Fold, Hexagonal presents the impossibility of entering into the language of others and suggests the ways in which such an exclusion can open up a space of imagination around words. This space of imagination includes the visual and bodily experiences of language as well as the physical space that writing occupies. The “Hexagonal” of the title alludes to the infinite hexagonal rooms featured in Jorge Luis Borges’s short story “The Library of Babel” and also evokes an open-ended linguistic space. The project features hexagonal forms staged on folded, lined paper, reflected and fragmented by multiple mirrors that alter their directions and dimensions and suggest the ruin of Borges’s library. Sentences describing the folding, reflecting, and refracting of lines, diagonals, squares, rectangles and hexagons are written with English letters forced into squares designed for Korean syllabic blocks. These form grammatically correct but scarcely legible forms whose process of inscription slows the apprehension of their meaning. What Walter Benjamin calls “pure language” is imagined here through a process of translation that is always a becoming, a translation that follows the unending continuation of a fold.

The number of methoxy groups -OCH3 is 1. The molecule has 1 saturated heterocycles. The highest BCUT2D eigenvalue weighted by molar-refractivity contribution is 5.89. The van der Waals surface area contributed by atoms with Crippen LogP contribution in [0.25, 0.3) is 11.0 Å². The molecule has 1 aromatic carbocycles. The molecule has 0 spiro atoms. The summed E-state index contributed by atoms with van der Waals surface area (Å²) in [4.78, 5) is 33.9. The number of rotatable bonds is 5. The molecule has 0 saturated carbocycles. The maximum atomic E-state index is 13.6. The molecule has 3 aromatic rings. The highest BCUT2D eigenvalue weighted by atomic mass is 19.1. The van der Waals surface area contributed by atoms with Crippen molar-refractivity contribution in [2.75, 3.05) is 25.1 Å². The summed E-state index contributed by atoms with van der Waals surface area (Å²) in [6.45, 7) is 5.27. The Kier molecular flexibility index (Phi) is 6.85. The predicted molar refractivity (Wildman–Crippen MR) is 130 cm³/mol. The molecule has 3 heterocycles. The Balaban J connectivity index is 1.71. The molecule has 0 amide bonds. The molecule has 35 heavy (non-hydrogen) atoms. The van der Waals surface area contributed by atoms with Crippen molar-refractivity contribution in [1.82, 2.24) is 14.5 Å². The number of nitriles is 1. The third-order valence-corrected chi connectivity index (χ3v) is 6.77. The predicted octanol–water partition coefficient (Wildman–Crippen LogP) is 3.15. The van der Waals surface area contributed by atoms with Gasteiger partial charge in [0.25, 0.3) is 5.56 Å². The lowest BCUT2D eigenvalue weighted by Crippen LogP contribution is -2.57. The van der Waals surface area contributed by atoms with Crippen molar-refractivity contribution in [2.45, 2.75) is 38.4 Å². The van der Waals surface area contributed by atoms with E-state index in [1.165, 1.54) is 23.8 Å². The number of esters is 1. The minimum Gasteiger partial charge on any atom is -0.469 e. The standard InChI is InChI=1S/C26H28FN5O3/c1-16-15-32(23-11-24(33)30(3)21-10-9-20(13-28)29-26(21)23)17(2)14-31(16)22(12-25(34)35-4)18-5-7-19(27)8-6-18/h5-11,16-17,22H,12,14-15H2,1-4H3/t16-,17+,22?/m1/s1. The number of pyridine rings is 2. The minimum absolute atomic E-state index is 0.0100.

Content for this article is available at MIT Press. It is available as: No Access/Subscription Only . Click here for more information.